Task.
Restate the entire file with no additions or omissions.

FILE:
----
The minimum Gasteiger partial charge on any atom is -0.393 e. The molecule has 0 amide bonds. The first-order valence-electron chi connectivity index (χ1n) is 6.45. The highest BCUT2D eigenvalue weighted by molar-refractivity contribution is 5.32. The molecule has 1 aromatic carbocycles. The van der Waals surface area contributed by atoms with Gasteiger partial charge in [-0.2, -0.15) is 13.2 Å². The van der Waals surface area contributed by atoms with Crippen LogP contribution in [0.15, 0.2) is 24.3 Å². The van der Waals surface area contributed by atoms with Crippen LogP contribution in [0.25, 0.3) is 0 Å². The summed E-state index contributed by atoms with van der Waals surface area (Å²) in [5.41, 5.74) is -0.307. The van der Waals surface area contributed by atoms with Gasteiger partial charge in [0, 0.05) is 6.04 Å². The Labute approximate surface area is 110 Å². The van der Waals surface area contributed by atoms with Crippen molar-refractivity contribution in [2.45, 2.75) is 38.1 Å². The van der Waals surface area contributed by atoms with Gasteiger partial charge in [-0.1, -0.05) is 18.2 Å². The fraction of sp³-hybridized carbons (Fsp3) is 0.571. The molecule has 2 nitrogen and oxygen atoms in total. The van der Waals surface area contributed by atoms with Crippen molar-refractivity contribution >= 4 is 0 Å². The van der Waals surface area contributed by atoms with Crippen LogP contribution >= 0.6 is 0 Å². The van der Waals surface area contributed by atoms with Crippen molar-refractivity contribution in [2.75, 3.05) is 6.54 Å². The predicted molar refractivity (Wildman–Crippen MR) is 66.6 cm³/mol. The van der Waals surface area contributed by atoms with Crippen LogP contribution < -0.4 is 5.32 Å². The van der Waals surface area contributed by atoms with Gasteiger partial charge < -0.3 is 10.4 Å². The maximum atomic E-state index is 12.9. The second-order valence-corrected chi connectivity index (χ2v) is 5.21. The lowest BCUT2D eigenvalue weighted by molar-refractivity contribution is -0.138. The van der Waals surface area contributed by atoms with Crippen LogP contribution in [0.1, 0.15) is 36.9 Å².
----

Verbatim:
The minimum Gasteiger partial charge on any atom is -0.393 e. The molecule has 0 amide bonds. The first-order valence-electron chi connectivity index (χ1n) is 6.45. The highest BCUT2D eigenvalue weighted by molar-refractivity contribution is 5.32. The molecule has 1 aromatic carbocycles. The van der Waals surface area contributed by atoms with Gasteiger partial charge in [-0.2, -0.15) is 13.2 Å². The van der Waals surface area contributed by atoms with Crippen LogP contribution in [0.15, 0.2) is 24.3 Å². The van der Waals surface area contributed by atoms with Crippen LogP contribution in [0.25, 0.3) is 0 Å². The summed E-state index contributed by atoms with van der Waals surface area (Å²) in [5.41, 5.74) is -0.307. The van der Waals surface area contributed by atoms with Gasteiger partial charge in [0, 0.05) is 6.04 Å². The Labute approximate surface area is 110 Å². The van der Waals surface area contributed by atoms with Crippen molar-refractivity contribution in [2.45, 2.75) is 38.1 Å². The van der Waals surface area contributed by atoms with Gasteiger partial charge in [-0.1, -0.05) is 18.2 Å². The fraction of sp³-hybridized carbons (Fsp3) is 0.571. The molecule has 2 nitrogen and oxygen atoms in total. The van der Waals surface area contributed by atoms with Crippen molar-refractivity contribution >= 4 is 0 Å². The van der Waals surface area contributed by atoms with Crippen LogP contribution >= 0.6 is 0 Å². The van der Waals surface area contributed by atoms with Crippen molar-refractivity contribution in [2.75, 3.05) is 6.54 Å². The predicted molar refractivity (Wildman–Crippen MR) is 66.6 cm³/mol. The van der Waals surface area contributed by atoms with Crippen LogP contribution < -0.4 is 5.32 Å². The van der Waals surface area contributed by atoms with Gasteiger partial charge < -0.3 is 10.4 Å². The maximum atomic E-state index is 12.9. The second-order valence-corrected chi connectivity index (χ2v) is 5.21. The lowest BCUT2D eigenvalue weighted by molar-refractivity contribution is -0.138. The van der Waals surface area contributed by atoms with Crippen LogP contribution in [0.1, 0.15) is 36.9 Å².